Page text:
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What makes a film risky

A film being shot on location.

TEXT OF INTERVIEW

Kai Ryssdal: Angelina Jolie's spy thriller "Salt" won't be a big winner Sunday night at the Academy Awards, mostly because it wasn't nominated for any of the big categories.

"Salt" does top another list, though, one of more dubious distinction: It was the riskiest film of 2010. Risky to make, risky to finance, and risky to insure.

Lauren Bailey's the vice president of Entertainment at Fireman's Fund Insurance. They provide coverage for a lot movies. Good to have you with us.

Lauren Bailey: Thank you. Good to be here.

Ryssdal: So let's start with Angelina Jolie and "Salt," and what made it the riskiest film to insure this year.

Bailey: Well it was risky because Ms. Jolie decided to do her own stunts, and obviously, there's always risk when an actor decides to do something like that.

Ryssdal: Does she just get to decide that, or is a consultation with, obviously the production company, but also I imagine, you guys, right?

Bailey: It is. You know, we try to certainly stay in the background and not interfere, but they obviously want to know our opinion and how we feel about something like that.

Ryssdal: Moving beyond "Salt," what were some other films out last year that were, you know, they got shot but they were risky to do?

Bailey: Well, anything that's action that has a lot of stunt, that might have pyrotechnics, where they're actually filming as opposed to using special effects. Those productions tend to have the largest risk. Things that are romantic comedies, for example, tend to be fairly low-risk.

Ryssdal: Yeah, like I'm guessing like "The King's Speech" didn't have a whole lot of insurance risk.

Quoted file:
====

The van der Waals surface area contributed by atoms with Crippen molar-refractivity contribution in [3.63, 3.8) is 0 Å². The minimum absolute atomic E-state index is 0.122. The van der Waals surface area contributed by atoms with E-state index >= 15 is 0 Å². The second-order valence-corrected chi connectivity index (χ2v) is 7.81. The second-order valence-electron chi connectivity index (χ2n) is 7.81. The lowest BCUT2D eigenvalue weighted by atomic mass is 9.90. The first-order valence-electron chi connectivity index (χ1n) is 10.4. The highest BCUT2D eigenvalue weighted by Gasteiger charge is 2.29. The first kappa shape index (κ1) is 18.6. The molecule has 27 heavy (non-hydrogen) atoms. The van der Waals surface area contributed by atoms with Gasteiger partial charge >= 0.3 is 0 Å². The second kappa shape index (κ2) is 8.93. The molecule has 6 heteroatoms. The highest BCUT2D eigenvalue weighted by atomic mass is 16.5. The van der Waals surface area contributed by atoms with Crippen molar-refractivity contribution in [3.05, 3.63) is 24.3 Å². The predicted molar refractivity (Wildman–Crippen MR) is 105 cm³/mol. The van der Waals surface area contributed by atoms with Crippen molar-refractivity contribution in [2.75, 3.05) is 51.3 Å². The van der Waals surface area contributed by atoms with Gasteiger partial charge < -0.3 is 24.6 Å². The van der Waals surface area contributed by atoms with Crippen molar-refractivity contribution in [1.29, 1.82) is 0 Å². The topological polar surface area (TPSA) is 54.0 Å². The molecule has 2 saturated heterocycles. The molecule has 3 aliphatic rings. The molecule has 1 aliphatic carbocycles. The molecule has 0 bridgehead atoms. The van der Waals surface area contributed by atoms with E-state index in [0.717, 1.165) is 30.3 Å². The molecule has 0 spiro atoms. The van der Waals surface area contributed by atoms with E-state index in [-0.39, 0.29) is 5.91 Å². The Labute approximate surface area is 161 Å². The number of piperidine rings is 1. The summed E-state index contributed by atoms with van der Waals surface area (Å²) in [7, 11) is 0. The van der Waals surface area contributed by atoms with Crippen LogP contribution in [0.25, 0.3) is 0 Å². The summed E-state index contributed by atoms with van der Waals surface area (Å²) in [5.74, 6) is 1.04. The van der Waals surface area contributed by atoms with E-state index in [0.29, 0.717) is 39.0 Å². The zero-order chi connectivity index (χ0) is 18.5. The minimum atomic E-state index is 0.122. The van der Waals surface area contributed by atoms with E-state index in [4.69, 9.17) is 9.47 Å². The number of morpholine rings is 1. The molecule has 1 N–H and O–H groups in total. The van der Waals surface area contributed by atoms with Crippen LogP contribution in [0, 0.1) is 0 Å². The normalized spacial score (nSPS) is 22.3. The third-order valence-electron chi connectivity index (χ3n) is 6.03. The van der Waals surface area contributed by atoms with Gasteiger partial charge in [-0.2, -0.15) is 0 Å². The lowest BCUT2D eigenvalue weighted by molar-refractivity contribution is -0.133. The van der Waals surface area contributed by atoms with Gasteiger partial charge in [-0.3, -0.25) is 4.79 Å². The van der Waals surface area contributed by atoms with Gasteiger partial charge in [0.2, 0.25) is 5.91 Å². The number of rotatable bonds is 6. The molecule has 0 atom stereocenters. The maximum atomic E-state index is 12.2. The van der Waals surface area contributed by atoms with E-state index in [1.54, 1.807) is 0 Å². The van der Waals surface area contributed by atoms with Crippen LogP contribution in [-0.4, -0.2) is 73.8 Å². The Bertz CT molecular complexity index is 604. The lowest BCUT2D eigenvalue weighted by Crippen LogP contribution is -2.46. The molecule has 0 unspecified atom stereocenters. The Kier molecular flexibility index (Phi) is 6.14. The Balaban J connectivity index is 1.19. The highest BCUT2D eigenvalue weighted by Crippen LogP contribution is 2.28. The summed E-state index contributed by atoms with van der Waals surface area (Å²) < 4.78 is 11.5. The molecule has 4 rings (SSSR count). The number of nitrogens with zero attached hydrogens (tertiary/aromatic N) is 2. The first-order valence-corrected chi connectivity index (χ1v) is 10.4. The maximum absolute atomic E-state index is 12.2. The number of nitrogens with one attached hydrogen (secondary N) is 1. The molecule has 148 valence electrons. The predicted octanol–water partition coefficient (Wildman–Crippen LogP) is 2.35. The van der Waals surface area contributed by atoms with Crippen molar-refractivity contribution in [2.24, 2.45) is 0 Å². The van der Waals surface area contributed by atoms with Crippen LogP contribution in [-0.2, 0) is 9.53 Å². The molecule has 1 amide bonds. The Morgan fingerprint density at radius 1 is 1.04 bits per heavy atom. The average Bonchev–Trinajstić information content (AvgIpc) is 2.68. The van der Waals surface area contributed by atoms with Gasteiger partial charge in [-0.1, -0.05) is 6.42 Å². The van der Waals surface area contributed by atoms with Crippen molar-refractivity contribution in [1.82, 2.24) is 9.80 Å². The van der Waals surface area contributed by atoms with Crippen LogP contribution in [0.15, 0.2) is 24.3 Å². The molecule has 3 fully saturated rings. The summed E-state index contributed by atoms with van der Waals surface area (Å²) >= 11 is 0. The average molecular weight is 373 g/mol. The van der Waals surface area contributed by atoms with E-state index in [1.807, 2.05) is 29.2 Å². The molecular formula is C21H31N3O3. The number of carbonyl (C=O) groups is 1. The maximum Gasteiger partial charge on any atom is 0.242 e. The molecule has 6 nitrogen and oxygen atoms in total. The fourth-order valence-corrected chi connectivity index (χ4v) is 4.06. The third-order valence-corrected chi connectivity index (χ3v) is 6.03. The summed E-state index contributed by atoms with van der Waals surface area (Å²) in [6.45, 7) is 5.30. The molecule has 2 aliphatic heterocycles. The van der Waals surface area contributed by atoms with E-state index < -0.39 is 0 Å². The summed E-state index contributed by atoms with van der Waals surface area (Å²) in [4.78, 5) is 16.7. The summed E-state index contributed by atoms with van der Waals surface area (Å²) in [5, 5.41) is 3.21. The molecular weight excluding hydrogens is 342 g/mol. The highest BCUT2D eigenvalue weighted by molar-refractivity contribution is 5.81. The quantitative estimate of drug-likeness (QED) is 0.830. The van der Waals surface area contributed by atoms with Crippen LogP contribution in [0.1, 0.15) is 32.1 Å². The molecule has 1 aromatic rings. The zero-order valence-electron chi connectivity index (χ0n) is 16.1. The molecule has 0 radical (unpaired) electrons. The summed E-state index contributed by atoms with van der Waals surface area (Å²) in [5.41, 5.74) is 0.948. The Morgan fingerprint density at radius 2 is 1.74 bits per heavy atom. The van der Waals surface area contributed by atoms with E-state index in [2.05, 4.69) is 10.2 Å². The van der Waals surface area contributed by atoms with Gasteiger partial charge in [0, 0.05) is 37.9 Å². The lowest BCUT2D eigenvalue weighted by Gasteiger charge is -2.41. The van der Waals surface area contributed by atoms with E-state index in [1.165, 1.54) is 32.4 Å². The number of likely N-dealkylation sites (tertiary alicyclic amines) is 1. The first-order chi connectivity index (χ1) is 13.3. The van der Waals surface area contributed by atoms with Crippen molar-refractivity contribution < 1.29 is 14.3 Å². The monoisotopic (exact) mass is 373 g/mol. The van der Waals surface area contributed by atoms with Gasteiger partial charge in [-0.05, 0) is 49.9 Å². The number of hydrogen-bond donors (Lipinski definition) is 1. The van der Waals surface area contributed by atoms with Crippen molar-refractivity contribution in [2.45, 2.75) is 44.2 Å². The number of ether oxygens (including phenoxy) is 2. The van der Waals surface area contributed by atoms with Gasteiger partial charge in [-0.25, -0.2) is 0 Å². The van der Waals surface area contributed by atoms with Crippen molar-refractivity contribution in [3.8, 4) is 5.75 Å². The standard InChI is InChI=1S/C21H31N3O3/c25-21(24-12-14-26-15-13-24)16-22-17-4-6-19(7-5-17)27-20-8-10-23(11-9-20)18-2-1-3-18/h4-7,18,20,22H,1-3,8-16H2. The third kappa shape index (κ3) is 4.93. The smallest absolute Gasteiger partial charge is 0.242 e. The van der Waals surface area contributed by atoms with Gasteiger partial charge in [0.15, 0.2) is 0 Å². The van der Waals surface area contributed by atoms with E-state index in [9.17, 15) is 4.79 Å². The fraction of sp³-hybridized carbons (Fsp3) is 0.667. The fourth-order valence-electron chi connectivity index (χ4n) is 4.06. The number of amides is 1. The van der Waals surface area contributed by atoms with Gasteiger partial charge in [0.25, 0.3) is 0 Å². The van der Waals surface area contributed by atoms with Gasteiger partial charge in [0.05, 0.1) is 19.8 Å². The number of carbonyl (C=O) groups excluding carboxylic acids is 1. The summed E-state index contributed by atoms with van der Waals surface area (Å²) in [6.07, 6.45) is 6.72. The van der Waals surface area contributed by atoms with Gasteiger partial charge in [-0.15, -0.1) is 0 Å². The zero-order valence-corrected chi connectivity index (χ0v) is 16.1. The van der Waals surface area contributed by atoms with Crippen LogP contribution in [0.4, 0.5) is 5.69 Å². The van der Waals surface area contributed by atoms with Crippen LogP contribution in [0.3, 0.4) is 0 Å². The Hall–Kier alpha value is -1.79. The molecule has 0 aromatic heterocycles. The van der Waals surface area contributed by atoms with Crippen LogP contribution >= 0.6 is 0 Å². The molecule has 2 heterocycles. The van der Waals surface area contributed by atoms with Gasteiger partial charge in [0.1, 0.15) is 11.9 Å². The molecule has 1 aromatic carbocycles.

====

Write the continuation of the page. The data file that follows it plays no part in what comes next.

Bailey: Exactly, exactly.

Ryssdal: Is there a way for me to know as a viewer sort of what's a risky production element and which is not, other than the obvious explosions and you know, pyrotechnics?

Bailey: Probably one of the things that people might not think about is just kind of the overall budget of the production. So a lot of times you'll see in the press how big a movie is. For us, those can be the largest risk because if a production goes down on a given day, regardless of what it is --

Ryssdal: And when you say 'go down,' it means, stops filming, right?

Bailey: Exactly. So that could result in as much as a stunt that goes bad.

Ryssdal: So you guys probably had to swallow pretty hard when you decided to let Angelina Jolie jump off that moving train or whatever. But can you think of an instance when you just said, 'Nuh-uh, forget it. This is too dangerous, we're not insuring.'

Bailey: You know, for the most part, what happens in those kinds of scenarios is that we're negotiating. So what we might say is, for example, we have to carry a different deductible or maybe we're going to exclude injury resulting from a specific activity, or something like that. But then they can determine that, OK, as long as we have insurance for everything else, we'll go ahead and take that risk ourselves.

Ryssdal: This is probably one of those hush-hush things that nobody in Hollywood likes to talk about, but there is, I imagine, somewhere in each studio and in each insurance company, a list of actors and actresses and directors who are, well, notorious, frankly, for causing problems and making insurability difficult.

Bailey: That would be a fair statement.

Ryssdal: And that's about as far as you're going to go on that one?

Bailey: Yeah, that's pretty much as far as I'm going to go on that.

Ryssdal: Lauren Bailey, she runs the entertainment division at Fireman's Fund, the insurance company. Lauren, thanks a lot.

Bailey: Thank you for having me.

Ryssdal: Yes, I was thinking of Charlie Sheen when I asked that question. Lindsay Lohan, too. Here's some disclosure. Fireman's Fund is owned by Allianz, the big financial services company, which is an underwriter of this program.

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